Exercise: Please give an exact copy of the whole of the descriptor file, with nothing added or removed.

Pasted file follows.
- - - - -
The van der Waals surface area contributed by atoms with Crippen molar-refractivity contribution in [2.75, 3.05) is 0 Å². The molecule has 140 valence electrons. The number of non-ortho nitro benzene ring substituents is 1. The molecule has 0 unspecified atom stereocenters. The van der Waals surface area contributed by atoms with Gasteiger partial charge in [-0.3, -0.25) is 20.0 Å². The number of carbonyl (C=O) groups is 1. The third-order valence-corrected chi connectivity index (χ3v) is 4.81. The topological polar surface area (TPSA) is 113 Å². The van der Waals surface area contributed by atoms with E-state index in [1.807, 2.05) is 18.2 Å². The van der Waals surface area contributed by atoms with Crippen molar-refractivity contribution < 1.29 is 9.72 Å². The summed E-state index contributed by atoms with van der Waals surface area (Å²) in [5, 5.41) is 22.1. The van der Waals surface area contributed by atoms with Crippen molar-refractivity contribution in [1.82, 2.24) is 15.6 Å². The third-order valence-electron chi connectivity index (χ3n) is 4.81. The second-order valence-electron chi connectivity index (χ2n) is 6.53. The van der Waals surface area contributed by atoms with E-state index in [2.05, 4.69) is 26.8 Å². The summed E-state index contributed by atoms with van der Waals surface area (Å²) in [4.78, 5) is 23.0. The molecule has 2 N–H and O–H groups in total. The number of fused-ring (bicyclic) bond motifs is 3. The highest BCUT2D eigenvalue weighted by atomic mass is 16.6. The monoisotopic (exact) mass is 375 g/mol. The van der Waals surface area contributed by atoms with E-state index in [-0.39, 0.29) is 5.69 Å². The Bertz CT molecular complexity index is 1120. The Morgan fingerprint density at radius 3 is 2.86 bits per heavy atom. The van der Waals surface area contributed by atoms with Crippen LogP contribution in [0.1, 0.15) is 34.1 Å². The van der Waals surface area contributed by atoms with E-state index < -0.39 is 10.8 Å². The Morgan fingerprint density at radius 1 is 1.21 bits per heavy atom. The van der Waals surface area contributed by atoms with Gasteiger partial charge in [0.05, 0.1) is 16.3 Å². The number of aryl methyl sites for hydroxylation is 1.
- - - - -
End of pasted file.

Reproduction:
The van der Waals surface area contributed by atoms with Crippen molar-refractivity contribution in [2.75, 3.05) is 0 Å². The molecule has 140 valence electrons. The number of non-ortho nitro benzene ring substituents is 1. The molecule has 0 unspecified atom stereocenters. The van der Waals surface area contributed by atoms with Gasteiger partial charge in [-0.3, -0.25) is 20.0 Å². The number of carbonyl (C=O) groups is 1. The third-order valence-corrected chi connectivity index (χ3v) is 4.81. The topological polar surface area (TPSA) is 113 Å². The van der Waals surface area contributed by atoms with E-state index in [1.807, 2.05) is 18.2 Å². The van der Waals surface area contributed by atoms with Crippen molar-refractivity contribution < 1.29 is 9.72 Å². The summed E-state index contributed by atoms with van der Waals surface area (Å²) in [5, 5.41) is 22.1. The van der Waals surface area contributed by atoms with Crippen molar-refractivity contribution in [1.82, 2.24) is 15.6 Å². The third-order valence-electron chi connectivity index (χ3n) is 4.81. The second-order valence-electron chi connectivity index (χ2n) is 6.53. The van der Waals surface area contributed by atoms with E-state index in [2.05, 4.69) is 26.8 Å². The summed E-state index contributed by atoms with van der Waals surface area (Å²) in [4.78, 5) is 23.0. The molecule has 2 N–H and O–H groups in total. The number of fused-ring (bicyclic) bond motifs is 3. The highest BCUT2D eigenvalue weighted by atomic mass is 16.6. The monoisotopic (exact) mass is 375 g/mol. The van der Waals surface area contributed by atoms with E-state index in [-0.39, 0.29) is 5.69 Å². The Bertz CT molecular complexity index is 1120. The Morgan fingerprint density at radius 3 is 2.86 bits per heavy atom. The van der Waals surface area contributed by atoms with Crippen LogP contribution in [0.1, 0.15) is 34.1 Å². The van der Waals surface area contributed by atoms with E-state index < -0.39 is 10.8 Å². The Morgan fingerprint density at radius 1 is 1.21 bits per heavy atom. The van der Waals surface area contributed by atoms with Gasteiger partial charge in [0.05, 0.1) is 16.3 Å². The number of aryl methyl sites for hydroxylation is 1.